Document Type

Article

Publication Date

10-1982

Publication Source

Social Problems

Abstract

This paper analyzes the emergence of the Occupational Safety and Health Act of 1970 and finds previous explanations of its origin inadequate. I trace the roots of this law to the protests of rank-and-file workers across the United States at a time when the support of these workers was particularly important to the two main political parties. The protest was directed not only at those employers who operated unsafe and unhealthy workplaces, but also at union officials who paid little or no attention to safety and health issues in negotiating new contracts.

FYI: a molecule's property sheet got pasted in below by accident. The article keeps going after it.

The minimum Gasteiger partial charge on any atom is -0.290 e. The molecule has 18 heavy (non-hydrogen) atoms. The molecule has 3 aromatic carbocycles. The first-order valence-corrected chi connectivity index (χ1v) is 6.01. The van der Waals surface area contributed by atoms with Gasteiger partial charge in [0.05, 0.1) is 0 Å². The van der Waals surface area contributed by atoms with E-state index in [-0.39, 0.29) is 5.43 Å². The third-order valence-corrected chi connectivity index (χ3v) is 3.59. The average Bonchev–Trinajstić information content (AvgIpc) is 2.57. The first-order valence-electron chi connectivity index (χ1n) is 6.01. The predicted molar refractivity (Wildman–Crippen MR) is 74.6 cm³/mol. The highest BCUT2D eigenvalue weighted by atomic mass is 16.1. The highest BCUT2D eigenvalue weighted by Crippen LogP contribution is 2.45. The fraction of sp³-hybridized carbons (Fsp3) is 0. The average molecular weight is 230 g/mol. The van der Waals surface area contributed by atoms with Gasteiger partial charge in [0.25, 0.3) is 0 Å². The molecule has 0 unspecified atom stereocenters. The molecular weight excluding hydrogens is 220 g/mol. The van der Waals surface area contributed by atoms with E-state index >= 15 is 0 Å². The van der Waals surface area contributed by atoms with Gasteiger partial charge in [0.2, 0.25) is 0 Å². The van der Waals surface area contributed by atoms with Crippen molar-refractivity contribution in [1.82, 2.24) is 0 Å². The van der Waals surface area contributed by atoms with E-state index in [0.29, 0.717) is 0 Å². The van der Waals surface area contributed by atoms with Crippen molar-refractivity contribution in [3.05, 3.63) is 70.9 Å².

Inclusive pages

13-25

ISBN/ISSN

0037-7791

Document Version

Published Version

Comments

This article was later reprinted as a chapter in Government-business Cooperation, 1945-1964: Corporatism in the Post-war Era (Vol. 9 in the series Business and Government in America Since 1870), Robert Himmelberg, Ed. Hamden, CT: Garland Publishing, 1994. (ISBN 978-0815314110)

The item available for download is the chapter from the book, with permission from the publisher pending.

Publisher

Oxford University Press

Volume

30

Issue

1

Peer Reviewed

yes